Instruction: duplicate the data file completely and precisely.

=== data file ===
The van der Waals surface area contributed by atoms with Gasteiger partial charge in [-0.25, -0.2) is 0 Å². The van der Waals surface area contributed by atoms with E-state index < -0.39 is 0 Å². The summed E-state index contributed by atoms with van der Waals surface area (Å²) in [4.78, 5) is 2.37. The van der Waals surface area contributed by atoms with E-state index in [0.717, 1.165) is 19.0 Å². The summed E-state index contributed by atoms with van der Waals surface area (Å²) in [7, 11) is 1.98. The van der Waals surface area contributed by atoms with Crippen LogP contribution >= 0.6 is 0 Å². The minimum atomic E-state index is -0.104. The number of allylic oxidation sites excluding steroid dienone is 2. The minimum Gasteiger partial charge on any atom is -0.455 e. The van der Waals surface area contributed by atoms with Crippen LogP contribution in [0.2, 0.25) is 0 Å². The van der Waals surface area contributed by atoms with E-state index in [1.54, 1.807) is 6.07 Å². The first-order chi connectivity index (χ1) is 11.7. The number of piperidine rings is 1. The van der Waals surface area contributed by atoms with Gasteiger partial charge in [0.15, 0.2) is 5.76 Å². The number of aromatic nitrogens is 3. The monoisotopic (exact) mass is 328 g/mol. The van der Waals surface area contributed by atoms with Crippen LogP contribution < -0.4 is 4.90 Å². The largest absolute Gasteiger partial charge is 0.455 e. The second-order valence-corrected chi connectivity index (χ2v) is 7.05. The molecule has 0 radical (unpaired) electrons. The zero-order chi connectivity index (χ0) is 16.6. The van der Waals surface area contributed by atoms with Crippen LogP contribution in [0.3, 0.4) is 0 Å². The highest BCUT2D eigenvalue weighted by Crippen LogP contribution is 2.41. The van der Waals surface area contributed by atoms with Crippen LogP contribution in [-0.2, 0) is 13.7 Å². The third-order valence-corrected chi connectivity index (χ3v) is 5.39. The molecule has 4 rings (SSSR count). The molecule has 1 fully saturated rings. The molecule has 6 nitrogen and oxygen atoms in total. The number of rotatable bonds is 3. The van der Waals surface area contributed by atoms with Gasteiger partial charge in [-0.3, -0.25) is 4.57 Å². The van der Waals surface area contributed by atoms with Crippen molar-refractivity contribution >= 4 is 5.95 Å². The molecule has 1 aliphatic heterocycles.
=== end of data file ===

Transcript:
The van der Waals surface area contributed by atoms with Gasteiger partial charge in [-0.25, -0.2) is 0 Å². The van der Waals surface area contributed by atoms with E-state index < -0.39 is 0 Å². The summed E-state index contributed by atoms with van der Waals surface area (Å²) in [4.78, 5) is 2.37. The van der Waals surface area contributed by atoms with E-state index in [0.717, 1.165) is 19.0 Å². The summed E-state index contributed by atoms with van der Waals surface area (Å²) in [7, 11) is 1.98. The van der Waals surface area contributed by atoms with Crippen LogP contribution >= 0.6 is 0 Å². The minimum atomic E-state index is -0.104. The number of allylic oxidation sites excluding steroid dienone is 2. The minimum Gasteiger partial charge on any atom is -0.455 e. The van der Waals surface area contributed by atoms with Crippen LogP contribution in [0.2, 0.25) is 0 Å². The van der Waals surface area contributed by atoms with E-state index in [1.54, 1.807) is 6.07 Å². The first-order chi connectivity index (χ1) is 11.7. The number of piperidine rings is 1. The van der Waals surface area contributed by atoms with Gasteiger partial charge in [0.15, 0.2) is 5.76 Å². The number of aromatic nitrogens is 3. The monoisotopic (exact) mass is 328 g/mol. The van der Waals surface area contributed by atoms with Crippen LogP contribution < -0.4 is 4.90 Å². The largest absolute Gasteiger partial charge is 0.455 e. The second-order valence-corrected chi connectivity index (χ2v) is 7.05. The molecule has 0 radical (unpaired) electrons. The zero-order chi connectivity index (χ0) is 16.6. The van der Waals surface area contributed by atoms with Crippen LogP contribution in [0.3, 0.4) is 0 Å². The highest BCUT2D eigenvalue weighted by Crippen LogP contribution is 2.41. The van der Waals surface area contributed by atoms with Crippen LogP contribution in [-0.2, 0) is 13.7 Å². The third-order valence-corrected chi connectivity index (χ3v) is 5.39. The molecule has 4 rings (SSSR count). The molecule has 1 fully saturated rings. The molecule has 6 nitrogen and oxygen atoms in total. The number of rotatable bonds is 3. The van der Waals surface area contributed by atoms with Gasteiger partial charge in [-0.3, -0.25) is 4.57 Å². The van der Waals surface area contributed by atoms with Crippen molar-refractivity contribution >= 4 is 5.95 Å². The molecule has 1 aliphatic heterocycles.